Vivienne Westwood and Malcolm McLaren were inspired by and interested in rebellion and in particular 1950s clothing, music and memorabilia. By 1972 the designer’s interests had turned to biker clothing, zips and leather. The shop was re-branded with a skull and crossbones and renamed Too Fast to Live, Too Young to Die. Westwood and McLaren began to design t-shirts with provocative messages leading to their prosecution under the obscenity laws; their reaction was to re-brand the shop once again and produce even more hard core images. By 1974 the shop had been renamed Sex, a shop ‘unlike anything else going on in England at the time’ with the slogan ‘rubber-wear for the office’.
Westwood’s punk t-shirts were the ultimate definition of the London punk culture of the 70s and 80s, which fast got adapted and spread out by the New York underground movement. Her t-shirts were the agitprop of that time, saying everything that was not supposed to be said out loud, not to mention – be worn on a t-shirt out in the open. According to Westwood, a t-shirt is the best communicator; it can say all the things that you, sometimes, can’t. And that idea of wearing an important message one believes in (and/or for the entertainment purposes) on a t-shirt has been popular ever since. Now you won’t be able to find a single store that does not have a t-shirt without a message. T-shirts from Urban Outfitters are an example of the ‘modern’ versions of the punk shirts.
Graffiti was another part of the punk fashion: graphic t-shirts and bathroom wall graffiti. The exhibition features a real-size bathroom mock-up from the New York City underground bar of the 70s – cigarette butt-filled, graffiti-scrawled and urine-stained CBGB bathroom, which is the ‘locational’ definition of the punk culture of that time, featuring the engravings of all kinds of ‘punk-related’ cultural references, from music to strong language messaging.
Punk culture is known to promote the ‘do-it-yourself’ and ‘destroy-and-deconstruct’ fashion statement.
Destroy and deconstruct, intentionally or not came to be interpreted politically as symbols of government stagnation and economic deterioration. From Martin Margiela, a Belgian fashion designer, to Miguel Adrover and Hussein Chalayan are among the most well-known socially-aware and politically active designers of today.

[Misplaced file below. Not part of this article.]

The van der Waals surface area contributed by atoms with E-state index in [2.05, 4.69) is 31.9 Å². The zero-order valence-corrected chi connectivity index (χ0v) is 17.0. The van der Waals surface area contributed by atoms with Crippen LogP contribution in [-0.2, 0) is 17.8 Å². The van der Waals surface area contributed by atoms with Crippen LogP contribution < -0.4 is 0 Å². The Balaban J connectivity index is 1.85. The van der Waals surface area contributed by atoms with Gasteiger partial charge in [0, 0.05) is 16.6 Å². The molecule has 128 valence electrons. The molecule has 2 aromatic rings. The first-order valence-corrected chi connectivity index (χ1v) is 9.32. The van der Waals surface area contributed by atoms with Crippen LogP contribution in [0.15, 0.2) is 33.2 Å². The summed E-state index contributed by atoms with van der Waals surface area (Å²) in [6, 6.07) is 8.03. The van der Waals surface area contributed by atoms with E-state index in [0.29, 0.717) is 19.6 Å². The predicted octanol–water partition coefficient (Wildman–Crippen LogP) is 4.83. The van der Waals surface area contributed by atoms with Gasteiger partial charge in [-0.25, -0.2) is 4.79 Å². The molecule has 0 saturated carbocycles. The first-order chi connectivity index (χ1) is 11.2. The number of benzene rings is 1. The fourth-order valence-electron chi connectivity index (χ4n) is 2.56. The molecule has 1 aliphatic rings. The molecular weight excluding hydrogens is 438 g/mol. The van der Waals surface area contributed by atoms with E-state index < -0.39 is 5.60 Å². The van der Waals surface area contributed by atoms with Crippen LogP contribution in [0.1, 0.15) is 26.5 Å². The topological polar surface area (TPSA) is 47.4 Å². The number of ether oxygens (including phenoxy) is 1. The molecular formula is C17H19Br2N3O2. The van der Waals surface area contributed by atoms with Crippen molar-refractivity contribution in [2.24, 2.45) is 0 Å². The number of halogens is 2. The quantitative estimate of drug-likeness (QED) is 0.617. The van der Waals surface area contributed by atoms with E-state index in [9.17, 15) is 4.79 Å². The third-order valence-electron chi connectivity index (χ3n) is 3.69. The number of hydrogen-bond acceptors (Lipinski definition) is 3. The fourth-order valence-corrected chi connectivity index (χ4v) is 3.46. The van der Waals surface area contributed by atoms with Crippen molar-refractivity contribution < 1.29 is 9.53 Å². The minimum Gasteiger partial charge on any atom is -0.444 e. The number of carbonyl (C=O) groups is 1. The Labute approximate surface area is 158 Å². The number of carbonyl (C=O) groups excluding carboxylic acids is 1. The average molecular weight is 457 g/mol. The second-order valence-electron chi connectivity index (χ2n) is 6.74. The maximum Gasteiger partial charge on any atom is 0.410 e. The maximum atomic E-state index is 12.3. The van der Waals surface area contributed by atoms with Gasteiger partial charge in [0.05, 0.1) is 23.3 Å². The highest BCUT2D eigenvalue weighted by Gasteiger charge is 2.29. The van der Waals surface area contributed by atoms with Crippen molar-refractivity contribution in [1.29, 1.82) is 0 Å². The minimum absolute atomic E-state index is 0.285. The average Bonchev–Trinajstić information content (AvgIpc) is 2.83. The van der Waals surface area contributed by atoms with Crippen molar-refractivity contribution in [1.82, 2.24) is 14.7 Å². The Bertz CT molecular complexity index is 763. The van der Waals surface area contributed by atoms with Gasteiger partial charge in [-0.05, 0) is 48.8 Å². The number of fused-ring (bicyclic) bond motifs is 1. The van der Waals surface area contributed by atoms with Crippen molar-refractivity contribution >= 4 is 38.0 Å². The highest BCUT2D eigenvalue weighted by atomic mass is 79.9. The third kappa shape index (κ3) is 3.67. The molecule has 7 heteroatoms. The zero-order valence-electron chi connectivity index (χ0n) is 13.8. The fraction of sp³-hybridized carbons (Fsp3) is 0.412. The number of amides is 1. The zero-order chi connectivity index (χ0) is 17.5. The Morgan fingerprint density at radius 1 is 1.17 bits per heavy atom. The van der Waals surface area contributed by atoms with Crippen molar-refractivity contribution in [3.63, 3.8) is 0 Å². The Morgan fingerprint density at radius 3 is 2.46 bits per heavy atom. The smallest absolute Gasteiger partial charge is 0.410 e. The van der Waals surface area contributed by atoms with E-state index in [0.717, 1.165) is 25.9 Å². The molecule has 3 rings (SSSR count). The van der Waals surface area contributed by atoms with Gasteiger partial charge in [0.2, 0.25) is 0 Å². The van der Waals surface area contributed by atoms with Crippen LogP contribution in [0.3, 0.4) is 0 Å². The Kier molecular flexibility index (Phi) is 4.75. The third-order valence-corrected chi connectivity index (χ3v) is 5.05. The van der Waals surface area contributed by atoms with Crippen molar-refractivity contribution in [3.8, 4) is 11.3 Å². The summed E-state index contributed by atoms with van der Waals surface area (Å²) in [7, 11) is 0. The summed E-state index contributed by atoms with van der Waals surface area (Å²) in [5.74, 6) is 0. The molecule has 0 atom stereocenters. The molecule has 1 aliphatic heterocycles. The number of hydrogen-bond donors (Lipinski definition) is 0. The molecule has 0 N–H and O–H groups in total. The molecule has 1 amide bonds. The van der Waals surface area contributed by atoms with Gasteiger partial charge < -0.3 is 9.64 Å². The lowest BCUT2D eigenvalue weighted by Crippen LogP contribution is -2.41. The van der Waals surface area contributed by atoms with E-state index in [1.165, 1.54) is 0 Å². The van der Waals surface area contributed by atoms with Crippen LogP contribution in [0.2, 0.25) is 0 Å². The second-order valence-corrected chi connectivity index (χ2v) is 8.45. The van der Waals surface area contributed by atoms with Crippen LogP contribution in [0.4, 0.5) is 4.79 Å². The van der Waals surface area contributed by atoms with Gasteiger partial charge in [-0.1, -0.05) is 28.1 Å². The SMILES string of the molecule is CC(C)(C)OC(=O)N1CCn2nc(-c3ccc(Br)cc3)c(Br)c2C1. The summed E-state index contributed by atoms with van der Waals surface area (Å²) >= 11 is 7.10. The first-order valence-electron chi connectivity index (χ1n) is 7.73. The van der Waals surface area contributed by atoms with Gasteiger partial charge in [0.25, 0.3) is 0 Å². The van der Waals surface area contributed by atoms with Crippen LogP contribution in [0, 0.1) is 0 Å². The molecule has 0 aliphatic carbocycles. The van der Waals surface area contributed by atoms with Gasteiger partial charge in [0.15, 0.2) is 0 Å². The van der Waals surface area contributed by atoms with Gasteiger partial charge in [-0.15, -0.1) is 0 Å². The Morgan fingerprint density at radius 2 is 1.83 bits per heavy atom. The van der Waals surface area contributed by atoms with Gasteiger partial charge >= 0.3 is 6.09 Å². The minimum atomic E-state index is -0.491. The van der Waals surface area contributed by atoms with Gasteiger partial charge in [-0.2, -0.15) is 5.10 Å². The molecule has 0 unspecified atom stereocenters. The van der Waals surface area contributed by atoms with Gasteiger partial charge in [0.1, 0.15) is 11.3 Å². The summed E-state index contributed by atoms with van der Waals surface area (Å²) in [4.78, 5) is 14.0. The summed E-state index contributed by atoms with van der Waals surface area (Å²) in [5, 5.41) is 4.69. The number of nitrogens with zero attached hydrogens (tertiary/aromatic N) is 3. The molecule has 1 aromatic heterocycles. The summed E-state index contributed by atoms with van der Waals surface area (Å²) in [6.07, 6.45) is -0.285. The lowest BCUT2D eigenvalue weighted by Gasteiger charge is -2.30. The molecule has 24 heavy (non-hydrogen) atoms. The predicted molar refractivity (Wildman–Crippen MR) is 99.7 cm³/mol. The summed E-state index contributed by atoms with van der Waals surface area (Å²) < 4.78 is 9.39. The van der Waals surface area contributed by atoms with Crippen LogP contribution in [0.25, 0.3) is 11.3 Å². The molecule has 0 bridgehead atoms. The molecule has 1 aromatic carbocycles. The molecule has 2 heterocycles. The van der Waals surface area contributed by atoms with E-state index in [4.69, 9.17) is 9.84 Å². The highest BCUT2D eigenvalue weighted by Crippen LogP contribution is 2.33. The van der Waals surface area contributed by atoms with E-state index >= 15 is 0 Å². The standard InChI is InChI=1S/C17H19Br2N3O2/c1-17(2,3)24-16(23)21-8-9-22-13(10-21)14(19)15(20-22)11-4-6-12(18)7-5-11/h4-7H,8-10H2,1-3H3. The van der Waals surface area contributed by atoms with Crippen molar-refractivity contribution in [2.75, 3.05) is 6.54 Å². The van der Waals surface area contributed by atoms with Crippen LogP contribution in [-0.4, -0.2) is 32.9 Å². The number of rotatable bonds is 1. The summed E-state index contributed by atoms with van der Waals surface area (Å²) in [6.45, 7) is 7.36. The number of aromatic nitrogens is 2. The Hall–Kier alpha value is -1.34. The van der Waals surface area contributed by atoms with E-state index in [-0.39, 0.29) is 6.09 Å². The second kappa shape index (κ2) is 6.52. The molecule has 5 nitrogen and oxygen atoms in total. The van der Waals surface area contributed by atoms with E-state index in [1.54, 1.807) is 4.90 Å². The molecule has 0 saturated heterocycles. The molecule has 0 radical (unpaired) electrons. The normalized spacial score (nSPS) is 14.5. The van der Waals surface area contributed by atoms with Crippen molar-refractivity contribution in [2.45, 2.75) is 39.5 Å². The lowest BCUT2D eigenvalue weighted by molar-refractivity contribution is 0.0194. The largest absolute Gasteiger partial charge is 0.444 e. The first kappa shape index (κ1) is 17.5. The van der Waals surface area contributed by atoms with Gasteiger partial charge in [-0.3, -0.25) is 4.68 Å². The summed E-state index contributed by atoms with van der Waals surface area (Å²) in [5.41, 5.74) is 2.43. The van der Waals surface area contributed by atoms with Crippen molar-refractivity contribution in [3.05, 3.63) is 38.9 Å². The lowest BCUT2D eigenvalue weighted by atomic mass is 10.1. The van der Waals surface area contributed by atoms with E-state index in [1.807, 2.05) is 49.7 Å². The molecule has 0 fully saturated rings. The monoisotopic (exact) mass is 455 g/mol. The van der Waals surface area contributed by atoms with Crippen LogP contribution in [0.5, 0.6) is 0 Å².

Later punk culture has also started to be associated with recycling. Designers like Helmut Lang, Alexander McQueen, and Moschino recycled all elements in formation of the new objects: from trash bags and envelops to scotch tape, pins and zippers.
The exhibition features some of the incredibly interesting creations of Zandra Rhodes, Jun Takahashi, Christopher Kane, Nicolas Ghesquiere, Calvin Klein, Comme des Garçons, Ricardo Tisci, Rosella Jardini, Yohji Yamamoto, Junya Watanabe, Christopher Bailey and Thomas Browne. Versace, Gucci and D&G have also used punk elements for their couture works. Amazingly enough that most of us saw these creations on the runaways, but, most likely, we didn’t know that they were influenced by the punk culture, such as the ‘safety pin’ dress by Versace that Elizabeth Hurley wore to a film premiere, which was concluded to be one of the 100 influential dresses in the world by Hal Rubenstein in his “100 Unforgettable Dresses”.
Punk was not meant to play nice. Whether in music or attire, it wanted to provoke and offend, disrupt and incite. Good manners, good taste and marketable skills were considered the kiss of death. Metal, pins, violent cut-ups, curse words, sexual and violent graffiti were welcome.
Harlem pants, by the way, were the invention of the punk culture.
Each of the exhibit part is accompanied with very thorough information into the idea behind the trend, as well as enhanced by the multimedia elements of music and videos.
The exhibition was made possible by Moda Operandi with an additional support by Conde Nast.
“Punk: Chaos to Couture” continues through Aug. 14 at the Metropolitan Museum of Art; (212) 535-7710, metmuseum.org.